These works were prominently featured in Walt Disney’s landmark 1940 film “Fantasia,” but had all been used as shorthand for terror before. Dukas’ “The Sorcerer’s Apprentice” is a short work based on a poem by Goethe in which the power of magic violently turns against a person untrained to use it. It is Dukas’ most famous work, so famous, in fact, that during Dukas’ lifetime The Musical Quarterly commented that the world fame of the work not only overshadowed all other compositions by Dukas, but also eclipsed Goethe’s original poem. Inspired by Russian legend, Mussorgsky’s work is a “musical picture” on the theme of a witches’ Sabbath.
Bach’s Toccata and Fugue in D minor is one of the most famous organ works in music history, and is universally recognized for its ability to conjure up feelings of mystery and horror. Films that have turned to this work in order to maximize the fright quotient include the 1931 Frederic March version of “Dr. Jekyll and Mr. Hyde,” the 1934 film “The Black Cat” starring Bela Lugosi and Boris Karloff, and the 1962 film adaptation of “The Phantom of the Opera” starring Herbert Lom and Michael Gough. Together, these pieces create a concert that promises to be musically enriching and thoroughly entertaining.
“I find that family concerts for younger audiences are the most challenging yet rewarding concerts to program,” says Kalia. “They are extremely important because the majority of these youngsters are listening to an orchestra for the very first time. I think that familiarity from a very early age to classical music is vital in order to develop the next generation of classical music audiences. The key word for me when programming these sorts of concerts is engagement, and I always make sure that the repertoire speaks to the audience in some way. I try to make these concerts very interactive and often program works that tell a story and bring the listener on a journey.”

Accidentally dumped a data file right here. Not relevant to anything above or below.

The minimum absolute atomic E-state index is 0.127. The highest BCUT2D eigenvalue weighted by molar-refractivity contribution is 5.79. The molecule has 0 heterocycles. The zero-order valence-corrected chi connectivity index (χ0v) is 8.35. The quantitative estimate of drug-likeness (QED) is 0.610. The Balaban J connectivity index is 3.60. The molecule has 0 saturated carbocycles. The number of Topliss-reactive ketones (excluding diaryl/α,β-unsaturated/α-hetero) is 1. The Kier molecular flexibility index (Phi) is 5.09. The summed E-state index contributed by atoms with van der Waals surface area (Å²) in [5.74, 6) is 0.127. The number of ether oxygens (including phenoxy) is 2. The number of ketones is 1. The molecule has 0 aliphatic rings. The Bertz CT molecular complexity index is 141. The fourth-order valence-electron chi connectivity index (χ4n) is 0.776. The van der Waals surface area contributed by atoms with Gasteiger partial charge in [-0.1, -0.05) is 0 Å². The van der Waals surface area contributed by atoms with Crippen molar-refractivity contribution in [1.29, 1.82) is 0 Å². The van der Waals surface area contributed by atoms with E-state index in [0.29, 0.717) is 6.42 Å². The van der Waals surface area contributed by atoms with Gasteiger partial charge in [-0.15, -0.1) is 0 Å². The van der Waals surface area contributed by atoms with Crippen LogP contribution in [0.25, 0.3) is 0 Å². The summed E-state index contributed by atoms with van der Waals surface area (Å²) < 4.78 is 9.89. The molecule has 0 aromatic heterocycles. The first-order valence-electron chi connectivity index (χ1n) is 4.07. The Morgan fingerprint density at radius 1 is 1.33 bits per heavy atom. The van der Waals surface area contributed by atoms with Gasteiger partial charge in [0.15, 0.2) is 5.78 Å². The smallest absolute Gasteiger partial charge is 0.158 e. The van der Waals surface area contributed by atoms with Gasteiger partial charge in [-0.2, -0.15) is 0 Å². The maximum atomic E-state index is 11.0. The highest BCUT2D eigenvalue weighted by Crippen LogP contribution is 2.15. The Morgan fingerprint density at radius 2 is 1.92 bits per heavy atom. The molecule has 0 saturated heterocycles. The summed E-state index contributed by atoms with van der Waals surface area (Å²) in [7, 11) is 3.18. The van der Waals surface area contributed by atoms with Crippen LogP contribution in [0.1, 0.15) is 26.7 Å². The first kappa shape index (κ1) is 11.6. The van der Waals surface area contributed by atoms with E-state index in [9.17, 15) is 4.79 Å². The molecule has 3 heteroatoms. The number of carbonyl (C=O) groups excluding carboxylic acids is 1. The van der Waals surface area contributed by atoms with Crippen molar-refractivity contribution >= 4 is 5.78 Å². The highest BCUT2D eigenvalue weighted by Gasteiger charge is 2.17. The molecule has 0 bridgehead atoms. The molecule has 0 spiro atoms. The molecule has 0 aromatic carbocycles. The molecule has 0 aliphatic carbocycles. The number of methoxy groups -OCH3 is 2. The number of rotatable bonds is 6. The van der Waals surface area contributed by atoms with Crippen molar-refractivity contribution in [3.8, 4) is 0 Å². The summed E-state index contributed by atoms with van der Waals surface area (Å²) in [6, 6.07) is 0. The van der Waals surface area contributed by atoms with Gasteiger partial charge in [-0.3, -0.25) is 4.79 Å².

For this performance, Kalia not only leads the music but he’ll be playing an active role in the theatrical work as well. “‘Phantoms of the Orchestra’ is an adaption of the story of ‘The Sorcerer’s Apprentice,’ and in addition to conducting the actual music on the concert, my role is that of the sorcerer and my baton becomes that of the sorcerer’s wand,” he continues. “Likewise, the orchestra is an ‘ensemble of the undead’ who enter and exit the stage as part of the program. I find this program to be challenging yet exciting in that I not only need to know the music by heart, but I need to internalize the story and know my lines in order to be an effective actor.”
The Symphony’s 2015-16 Family Musical Morning series continues throughout the year. Other concerts include “Nutcracker for Kids” (Dec. 5), “The Pirates of Penzance: Opera for Kids” (Feb. 6, 2016), “Symphony in Space” featuring NASA footage, Holst’s “The Planets, and music from “Star Wars” (March 12, 2016), and “The Firebird: Ballet for Kids” (April 30, 2016).